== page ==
Mergansers - Saw-billed Ducks

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There are several species of birds in the family Mergus known as Mergansers. Unlike dabbling ducks, which have smooth broad bills for filtering out particles of food from water, these diving ducks have narrow beaks with saw-like edges, well suited to their diet of mainly fish.

Red-breasted Merganser

The Red-breasted Merganser (Mergus serrator), as its name suggests, has a red-brown breast. Males of the species have dark green heads with a white collar, and females have red-brown heads. Their beaks are red. They are widespread in the Northern Hemisphere, with populations in North America, Europe and Asia. They are classed as Least Concern by the International Union for Conservation of Nature (IUCN). They spend the winter in the southern parts of their range, often being seen in the sea. They migrate to the north for the breeding season and make their nests among bushes or rocks on the ground near lakes. Females incubate up to 11 eggs for a month (the males take no role in caring for the eggs or chicks). The chicks can feed themselves when they hatch. The mother may take care of them, but they are often looked after by a non-breeding female 'auntie' until they are fully grown at about two months old.


The Goosander (Mergus merganser) is also widespread around the Northern Hemisphere from North America to Asia. They are also classed as Least Concern by the International Union for Conservation of Nature (IUCN). Similar to Red-breasted Mergansers, females have a red-brown head and males have dark green heads, but the males lack the white collar and red-brown breast of their cousins. They nest in crevices in trees, rocks or even buildings, and are mostly to be found in freshwater areas. Some breed in colder areas, such as Canada and northern Russia, and migrate substantial distances south for the winter, while others breed in warmer areas, such as Afghanistan, and migrate shorter distances to their winter feeding grounds. Like Red-breasted Mergansers, females lay up to 11 eggs and incubate them without the males. However, the mothers (rather than aunties) look after the chicks until they are fully grown, often in groups with more than one family. Like grebes, the chicks sometimes ride around on their parent's back.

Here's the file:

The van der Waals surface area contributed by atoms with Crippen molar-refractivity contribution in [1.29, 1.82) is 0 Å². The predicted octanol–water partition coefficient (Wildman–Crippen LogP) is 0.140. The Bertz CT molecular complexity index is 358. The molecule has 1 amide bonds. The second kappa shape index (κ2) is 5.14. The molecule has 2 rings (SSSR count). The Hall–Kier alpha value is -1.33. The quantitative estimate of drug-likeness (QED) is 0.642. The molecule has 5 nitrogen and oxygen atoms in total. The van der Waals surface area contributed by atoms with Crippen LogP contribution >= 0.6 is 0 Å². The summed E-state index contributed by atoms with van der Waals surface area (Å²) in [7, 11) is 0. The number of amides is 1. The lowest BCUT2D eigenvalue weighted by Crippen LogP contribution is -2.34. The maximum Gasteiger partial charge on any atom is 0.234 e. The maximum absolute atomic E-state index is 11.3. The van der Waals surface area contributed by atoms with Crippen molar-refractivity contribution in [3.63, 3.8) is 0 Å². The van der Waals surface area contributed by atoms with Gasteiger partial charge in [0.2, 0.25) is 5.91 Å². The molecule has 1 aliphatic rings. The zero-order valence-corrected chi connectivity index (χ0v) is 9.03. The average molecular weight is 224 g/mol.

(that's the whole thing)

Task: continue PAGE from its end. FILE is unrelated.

Scaly-sided Merganser

The Scaly-sided Merganser (Mergus squamatus) is classed as Endangered, as these birds are only found in a small area in South East Asia. These birds are similar in plumage to their cousins, with males having dark heads and females red-brown heads, but they have patterns in their plumage that makes it look like their sides are covered in fish scales. They nest in tree crevices, mainly in south east Russia, and migrate south to parts of China, Japan, Myanmar or the Korean peninsula for the winter.

Brazilian Merganser

The Brazilian Merganser is classed as Critically Endangered, as there are thought to be fewer than 250 birds left in the wild, and they are mainly found in a small area of Brazil. Their plumage is darker than that of their cousins, being grey-black. Males and females have dark heads. They nest in crevices in trees or rocks, and stay close to their breeding sites throughout the year, rather than migrating.

New Zealand Merganser

The New Zealand Merganser (Mergus australis) was discovered in 1840. However, it was hunted to extinction - the last recorded sighting was in 1902 and it was confirmed as extinct in 1988.

Other Species

The Smew (Mergellus albellus) is related to birds in the Mergus genus. It is classified as Least Concern but its population is decreasing. Males of this species develop bright white plumage with black eye patches. The females have red heads. They are found in parts of Europe and Asia, and also Alaska.

The Hooded Merganser (Lophodytes cucullatus) has a sawbill, and is named for the hood-like plumage on its head - the females are brown, while the males are mostly-black birds with white hoods. They can be found in North America.

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